In the last post, we covered the basic building blocks of GraphQL queries. We started with the naming conventions, then we took a look at how and when to use fragments. Finally, we moved on to aliases, which can be used to change names of the fields as well as to use the same field more than once in the same block. This week we'll delve into the ambiguous concept of Fields.
What exactly are GraphQL fields?
Fields are the most important of any GraphQL query. In the following query nodeById, title, entityOwner, and name are all fields.
Each GraphQL field needs to have a type that is stored in the schema. This means that it has to be known up front and cannot be dynamic. At the highest level, there are two types of values a field can return: a scalar and an object.
Scalar fields are leafs of any GraphQL query. They have no subfields and they return a concrete value, title and name in the above query are scalars. There are a few core scalar types in GraphQL, e.g.:
String: A UTF‐8 character sequence.
Int: A signed 32‐bit integer.
Float: A signed double-precision floating-point value.
Boolean: true or false.
Objects, like nodeById and entityOwner in the query above, are collections of fields. Each field that is not a scalar has to have at least one sub-field specified. The list of available sub-fields is defined by the object's type. If we paste the query above into graphiQL (/graphql/explorer), we'll see that the entityOwner field is of type User and name is one of User's subfields (of type String).
Fields can also have arguments. Each argument has a name and a type. In the example above nodeById field takes two arguments:
id (String) and
langcode. The same field can be requested more than once with a different set of arguments by using aliases, as we've seen in the last post.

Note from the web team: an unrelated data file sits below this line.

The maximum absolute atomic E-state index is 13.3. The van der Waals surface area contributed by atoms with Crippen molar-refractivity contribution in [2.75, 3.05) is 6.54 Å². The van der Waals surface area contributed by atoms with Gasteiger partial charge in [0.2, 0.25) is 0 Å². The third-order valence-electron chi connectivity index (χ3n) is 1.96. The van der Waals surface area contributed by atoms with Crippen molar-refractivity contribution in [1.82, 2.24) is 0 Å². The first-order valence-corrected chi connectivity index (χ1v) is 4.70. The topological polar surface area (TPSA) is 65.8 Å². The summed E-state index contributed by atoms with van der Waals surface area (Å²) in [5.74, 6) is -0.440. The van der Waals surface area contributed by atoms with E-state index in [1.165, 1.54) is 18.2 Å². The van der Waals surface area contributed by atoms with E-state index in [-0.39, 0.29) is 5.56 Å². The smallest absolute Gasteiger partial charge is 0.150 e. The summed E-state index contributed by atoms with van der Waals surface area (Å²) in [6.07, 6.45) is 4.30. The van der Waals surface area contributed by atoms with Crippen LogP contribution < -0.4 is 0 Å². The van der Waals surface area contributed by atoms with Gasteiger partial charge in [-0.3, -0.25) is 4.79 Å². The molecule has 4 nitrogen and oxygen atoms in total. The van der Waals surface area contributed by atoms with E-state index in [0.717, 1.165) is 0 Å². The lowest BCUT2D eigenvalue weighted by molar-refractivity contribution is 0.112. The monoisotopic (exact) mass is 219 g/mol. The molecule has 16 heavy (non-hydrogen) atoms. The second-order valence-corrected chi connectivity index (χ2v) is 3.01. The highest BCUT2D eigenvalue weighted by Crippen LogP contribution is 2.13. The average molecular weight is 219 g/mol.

How do Drupal fields become GraphQL fields?
One of the great new traits of Drupal 8 core is the typed data system. In fact, this is the feature that makes it possible for GraphQL to expose Drupal structures in a generic way. For the sake of improving the developer experience, especially the experience of the developers of decoupled frontends, Drupal fields have been divided into two groups.
The first group comprises all the field types that have more than one property. These fields are objects with all their properties as sub-fields.
This is how we'd retrieve values of a formatted text field (body) and a link field. Date fields and entity references also fall into this category. The latter have some unique features so let's check them out.
Entity reference fields
This type of field has 2 properties: the scalar target_id and the computed entity. This special property inherits its type from the entity that the field is pointing to. Actually, we've already seen that in the named fragments example in the last post, where fieldTags and fieldCategory were both term reference fields. Let's bring a simplified example.
Since fieldCategory links to terms, its entity property is of type TaxonomyTerm. We can go further.
The entityOwner property is of type User, so we get their email. Apparently, we can go as deep as the entity graph is. The following query is perfectly valid too.
It retrieves the title of an article that is related to the article that is related to the article with node id one and this is where GraphQL really shines. The query is relatively simple to read, it returns a simple-to-parse response and does it all in one request. Isn't it just beautiful? :)
The second group comprises all the field types that have exactly one property (usually called value), like core plain text fields, email, phone, booleans and numbers. There's been a discussion about whether such fields should be rolled up to scalars or remain single-property objects. The former option won and in 3.x members of this group have no sub-fields.
That's it for the fields. Next week we're going to talk about... fields again :) but this time we'll see how to create one.